Special Photo: Paramount</br>
George Clooney stars as "termination facilitator" Ryan in "Up in the Air." The Southeastern Film Critics Association recently named "Up in the Air" the Best Picture of 2009.
The Southeastern Film Critics Association recently named "Up in the Air" the Best Picture of 2009 in its 18th annual voting. Director Jason Reitman's seriocomic look at the travels of a downsizing expert earned a total of three awards, with its other victories coming in the categories of Best Actor (George Clooney) and Best Adapted Screenplay (Reitman and Sheldon Turner, adapting Walter Kirn's novel).
Spreading the wealth around, no other film won more than one award. Kathryn Bigelow earned the Best Director prize for the Iraq War drama "The Hurt Locker," a critical favorite that managed to place second in the SEFCA voting in the categories of Best Picture, Best Actor (Jeremy Renner) and Best Original Screenplay (Mark Boal).
In addition to Clooney, the other victorious performers were Meryl Streep as legendary cook Julia Child in "Julie & Julia," Christoph Waltz as an opportunistic Nazi officer in "Inglourious Basterds" and Mo'Nique as an abusive mother in "Precious: Based on the Novel Push by Sapphire."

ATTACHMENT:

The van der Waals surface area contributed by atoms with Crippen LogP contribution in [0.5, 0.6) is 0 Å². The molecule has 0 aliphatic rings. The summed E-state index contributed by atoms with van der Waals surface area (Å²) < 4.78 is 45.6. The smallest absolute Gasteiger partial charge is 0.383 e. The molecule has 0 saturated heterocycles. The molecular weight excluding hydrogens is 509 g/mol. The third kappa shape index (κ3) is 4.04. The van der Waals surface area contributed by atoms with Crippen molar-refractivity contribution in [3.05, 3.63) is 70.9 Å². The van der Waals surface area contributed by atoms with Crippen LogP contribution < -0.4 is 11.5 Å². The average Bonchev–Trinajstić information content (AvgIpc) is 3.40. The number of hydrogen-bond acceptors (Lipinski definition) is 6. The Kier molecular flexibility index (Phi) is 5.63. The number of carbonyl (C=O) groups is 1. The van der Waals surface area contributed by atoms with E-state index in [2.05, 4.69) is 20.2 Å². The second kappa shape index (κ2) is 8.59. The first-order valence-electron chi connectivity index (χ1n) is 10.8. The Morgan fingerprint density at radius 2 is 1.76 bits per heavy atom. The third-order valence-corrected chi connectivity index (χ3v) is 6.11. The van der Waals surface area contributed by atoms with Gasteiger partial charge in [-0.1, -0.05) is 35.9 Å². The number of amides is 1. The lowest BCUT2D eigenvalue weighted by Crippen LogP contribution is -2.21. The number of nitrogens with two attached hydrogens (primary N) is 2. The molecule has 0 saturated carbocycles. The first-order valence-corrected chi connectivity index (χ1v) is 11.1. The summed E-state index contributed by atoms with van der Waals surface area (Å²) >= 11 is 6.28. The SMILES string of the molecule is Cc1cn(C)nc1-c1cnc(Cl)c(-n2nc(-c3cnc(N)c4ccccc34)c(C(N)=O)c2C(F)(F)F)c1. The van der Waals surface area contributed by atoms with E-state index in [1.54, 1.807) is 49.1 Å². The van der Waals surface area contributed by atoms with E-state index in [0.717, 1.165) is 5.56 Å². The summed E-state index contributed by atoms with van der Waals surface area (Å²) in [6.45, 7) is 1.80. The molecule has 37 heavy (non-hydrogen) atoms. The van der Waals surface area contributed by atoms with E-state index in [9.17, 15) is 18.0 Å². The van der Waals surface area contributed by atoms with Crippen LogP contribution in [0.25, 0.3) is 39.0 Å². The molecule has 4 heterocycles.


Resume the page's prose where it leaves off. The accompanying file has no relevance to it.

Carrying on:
While three of the four acting contests were blowouts, the Best Actress race was tight, with Streep in a three-way battle with newcomers Gabourey Sidibe from "Precious: Based on the Novel Push by Sapphire" and Carey Mulligan from "An Education."
In other categories, Scott Neustadter and Michael H. Weber landed the Best Original Screenplay citation for the romantic comedy "(500) Days of Summer," France's "Summer Hours" earned the Best Foreign-Language Film prize, and "Food, Inc." prevailed in the Best Documentary category.
Pixar earned its umpteenth award in the Best Animated Feature category, this year for "Up." However, it came close to being upset by "Fantastic Mr. Fox," which was also runner-up in the Best Adapted Screenplay category and placed in the SEFCA Top 10.
In its fifth year, the Wyatt Award went to writer-director Scott Teems' "That Evening Sun," a drama starring Hal Holbrook as an elderly Tennessee farmer trying to reclaim his home. Named after the late SEFCA member Gene Wyatt, the prize seeks to honor one film each year that best embodies the essence of the South.
The Southeastern Film Critics Association is comprised of journalists from nine states representing the Southeastern section of the United States. This year, 44 members participated in the voting.
In addition to naming its Best Picture, SEFCA also releases its Top 10 for the year.